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Today, The Wall Street Journal ran a report which claims that Nintendo plans to release a revised Switch console towards the end of 2019. As rumours go, it's certainly on the believable side of things; Nintendo's track record in this area speaks for itself, and it has consistently iterated on its portable hardware over the past few decades, right back to the original Game Boy.

Nintendo practically wrote the rulebook on baby-step hardware upgrades and has been hammering out updated hardware with alarming regularity; over the years we've had the Game Boy Pocket, Game Boy Advance SP, DSi, 2DS, New Nintendo 3DS and – most recently – New Nintendo 2DS XL, all of which offer minor changes to the base system and are intended to give sales a shot in the arm, as well as subtle improvements (or regressions, in the case of the 2DS line).

But what form could this new and improved Switch take? In the past, Nintendo has iterated slowly with its hardware; 1996's Game Boy Pocket was smaller than the brick-like original, had a better screen and consumed fewer batteries, but was otherwise the same internal hardware that had launched in 1989. The Game Boy Advance SP changed the form factor of the original GBA hardware and added an illuminated screen and rechargeable battery, but took away the 3.5mm headphone socket. More recently, the New Nintendo 3DS line offered improved 3D via head-tracking and a small power boost, although very few games have been released which take advantage of this.

Looking at this handful of examples, it's clear that Nintendo walks a very fine line when it chooses to refresh its existing – and successful – portable hardware. Huge, sweeping changes are off the table as they would not only divide the market but would drastically alter the core message of the platform. So what will this 'new' Switch look like? Will it offer more power? Will it sacrifice core features for portability and cost? We've outlined some of the potential scenarios below.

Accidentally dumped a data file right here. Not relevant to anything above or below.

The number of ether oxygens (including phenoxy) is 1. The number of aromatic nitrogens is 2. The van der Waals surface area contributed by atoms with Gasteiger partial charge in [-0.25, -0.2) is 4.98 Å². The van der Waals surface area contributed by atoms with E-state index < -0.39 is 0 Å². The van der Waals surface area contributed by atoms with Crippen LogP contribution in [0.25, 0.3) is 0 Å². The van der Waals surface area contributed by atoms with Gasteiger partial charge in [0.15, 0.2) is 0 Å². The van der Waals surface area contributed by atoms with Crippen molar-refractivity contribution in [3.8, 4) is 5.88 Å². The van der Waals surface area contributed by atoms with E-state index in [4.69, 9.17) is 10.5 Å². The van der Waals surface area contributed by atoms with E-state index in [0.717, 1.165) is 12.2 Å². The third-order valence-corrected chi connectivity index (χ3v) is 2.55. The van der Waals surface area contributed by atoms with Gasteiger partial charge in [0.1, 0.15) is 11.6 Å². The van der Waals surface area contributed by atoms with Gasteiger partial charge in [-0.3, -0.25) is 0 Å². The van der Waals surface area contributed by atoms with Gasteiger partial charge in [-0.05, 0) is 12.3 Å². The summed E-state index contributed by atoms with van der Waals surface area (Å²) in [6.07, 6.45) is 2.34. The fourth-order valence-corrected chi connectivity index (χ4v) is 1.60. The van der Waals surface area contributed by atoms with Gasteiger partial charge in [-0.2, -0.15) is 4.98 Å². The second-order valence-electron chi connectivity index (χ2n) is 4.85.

A Better Screen

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The Wall Street Journal's report has stated that the display technology to be used in this upcoming Switch refresh is already a key area of consideration. Nintendo's key aim – according to sources the WSJ has spoken to – is getting a brighter screen which will tax the internal battery less. Most would assume then that this would be an OLED panel, which not only offers plenty of punch and amazing contast but is also kinder on the battery as black pixels are effectively turned off, whereas on an LCD display they are lit and therefore continue to consume power.

However, the WSJ is also reporting that OLED tech is not being considered for the new Switch; it's still rather expensive when compared to LCD, and is also harder to purchase in large quantities (even Apple has to use arch-rival Samsung as a source of OLED screens for its iPhone range). We assume, then, that Nintendo is simply looking to upgrade to a better quality LCD panel which will offer superior brightness and contrast; LCD screens in 2018 have come on leaps and bounds and many people feel they give a more 'authentic' image than OLED, which can often be a little aggressive.

Will Nintendo stick with a 720p panel, though? While the Switch's screen is perfectly adequate for handheld gaming, a resolution boost would be an easy way to set the new console apart from the existing model; it could even have a larger, edge-to-edge screen so the unit itself doesn't need to be any bigger than the existing Switch – a key consideration when you take into account that the console's dimensions are somewhat confined by the fact that it has to allow for the Joy-Con rails on either side.

Any resolution jump is going to have to balanced out by a larger battery, as in portable mode, the console is running at reduced power. Perhaps Nintendo will choose to include a powerful but more efficient chipset in this new model to enable this? Which leads us neatly onto…

More Powerful Specs

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As a rule, Nintendo usually avoids boosting the power of its handhelds when producing iterative updates – the one exception is the New Nintendo 3DS range, which introduced a relatively minor increase in power to allow for titles like Xenoblade Chronicles 3D. The reasoning is pretty simple; if you suddenly add more processing grunt which in turn means exclusive new software, then you're splitting the market between those who own the original hardware and those who have the newer model.

However, Nintendo could potentially adopt the approach taken by smartphone and tablet makers, where the specs are enhanced by compatibility is maintained across the majority of software. In this scenario, some games might run better on the newer model than they did on the original. A better analogy is Sony's approach to its 4K-ready PS4 Pro; developers are not allowed to make Pro exclusives, but instead can leverage the additional power to make their games run even better on the newer model.

We have to admit, as tantalising as a more powerful Switch sounds, we can't see this happening next year – perhaps further down the line, but not as soon as 2019.

A Change In Form Factor